Friday, June 15, 2007


Despite the fact that this exact brand of chocolate-covered macadamia nuts are now commonly available in Japan, they are still the most popular souvenir to pass out to coworkers and friends when returning from a trip to Hawaii.

Amongst the plethora of oft-uttered anti-American statements people enjoy bandying about is the assertion that, when they travel abroad, they seek out American food and the most crass pursuits and sightseeing spots. Generally speaking, the idea is Americans seek to spend time abroad much in the same way that they spend time at home rather than immerse themselves in the local culture.

Few people pause to consider whether or not these behaviors are confined to Americans since hating and bashing the U.S. is so in vogue. There's not much incentive to consider whether such behaviors apply to all Americans or that they may actually be present in tourists from other countries as well.

One of my students who I affectionately (and anonymously) refer to as "Little Old Man" (LOM) spent the last 8 days or so in Hawaii. LOM is retired and spends his time in Japan doing a few part-time jobs but his main passion is, unsurprisingly, golf. What did he do in Hawaii? He played golf. What did he eat in Hawaii? He ate Japanese food. I asked him if the food in the Japanese restaurants in Hawaii was different from that in Japan and he said it was "very good" and was "the same". He added that it "wasn't American food". He stayed in a suite which he rents as part of a timeshare that caters to Japanese tourists. Other than that, he went shopping.

If what I'm saying comes across as critical of my student's behavior, then I'm not expressing myself well. I don't have a problem with how he chose to spend his time in Hawaii but I do have a problem with the hypocrisy of people who focus their attention like lasers on Americans and ascribe all sorts of uniquely awful behavior to them without reflecting on the behavior of people from all cultures.

It's human nature to both seek out similarity and novelty. We seek similarity because it represents safety and security. Novelty is sought out of curiosity but only in small doses. This makes sense from a survival perspective as those who were too adventurous were more likely to sample the poison fruit or blunder into the lion's den and be devoured. Those who never sampled anything new may have starved to death when they didn't brave tasting new sources of food or move when the environmental changes made life inhospitable.

Perhaps some people are better about fighting their natural impulses or have stronger curiosity or possibly they have enough a sufficiently varied life experience to have a broader base to draw upon when considering what they can safely sample or where they can securely venture. At any rate, it's important not to judge others by how they choose to enjoy themselves or live their lives just because you may make different choices in their shoes.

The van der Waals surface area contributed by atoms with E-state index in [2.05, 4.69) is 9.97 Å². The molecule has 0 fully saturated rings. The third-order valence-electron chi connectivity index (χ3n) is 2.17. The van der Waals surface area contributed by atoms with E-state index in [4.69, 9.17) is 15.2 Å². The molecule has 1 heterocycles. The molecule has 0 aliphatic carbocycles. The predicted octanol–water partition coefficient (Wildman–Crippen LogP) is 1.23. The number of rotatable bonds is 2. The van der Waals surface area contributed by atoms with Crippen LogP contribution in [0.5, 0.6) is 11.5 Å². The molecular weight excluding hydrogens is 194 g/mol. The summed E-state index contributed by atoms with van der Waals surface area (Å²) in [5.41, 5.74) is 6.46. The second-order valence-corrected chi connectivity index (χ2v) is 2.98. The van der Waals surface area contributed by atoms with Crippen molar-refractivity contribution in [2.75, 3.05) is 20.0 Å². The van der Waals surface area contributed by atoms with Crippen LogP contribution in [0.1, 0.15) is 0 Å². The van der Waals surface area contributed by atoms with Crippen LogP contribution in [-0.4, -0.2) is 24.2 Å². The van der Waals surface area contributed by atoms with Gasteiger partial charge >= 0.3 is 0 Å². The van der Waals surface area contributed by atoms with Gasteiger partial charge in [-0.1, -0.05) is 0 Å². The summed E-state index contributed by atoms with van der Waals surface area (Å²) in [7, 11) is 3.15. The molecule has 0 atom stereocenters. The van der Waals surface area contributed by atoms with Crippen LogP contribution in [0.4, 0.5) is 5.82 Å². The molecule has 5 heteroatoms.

tornados28 said...

The average world traveler tends to stick to the familiar, however, I wouldn't be surprised if a higher percentage of American world travelers tend to be more adventuresome and seek to experience the actuall culture of another country more than world travelers from other countries, especially Japan.

I think it absolutely is hypocritical of Japanese to make that statement about American travelers becuase I really feel Japanese traveler are probably less adventuresome.

Anonymous said...

I'm traveling to Asia in a couple weeks and I have NO PLAN AT ALL to eat "western" food or enjoy "western type" pursuits. Not all Americans are narrow-minded, lazy and unafraid to immerse themselves in foreign/native culture when traveling. I was the same when I was in Europe a decade ago. With the exception of ONE trip to McDonald's in Rome (because I was curious and because I thought it would be cool to have a beer with a Big Mac, which you can do there) I never ate anything but the local food. In fact, I have been making notes and marking up my guidebook for my trip to Asia so I can visit specifically the parts that are the most "native", traditional, unique and what I consider to be very cool.

One suggestion that seems to NEVER occur to natives when foreigners visit is the idea that maybe--just maybe--if they would be a little more welcoming and encouraging, foreigners would be more than happy to pursue some of the more native foods and spectacles. I would challenge any native of any country that instead of complaining that Americans are close-minded in foreign countries, that those same natives would try to be more hospitable for their part. I think they would find Americans to be very, very excited to try new things if a native would lend a helping and warm hand.

That said, you are right--it is very popular to bash Americans right now and it needs to stop. Especially over trivial things that aren't hurting anyone else.

Great post, Shari!


Miko said...

I posted something similar on my blog recently, too.

Shari said...

Hi, Miko, and thanks for your comment. Your blog is great. I'm reading it now. :-)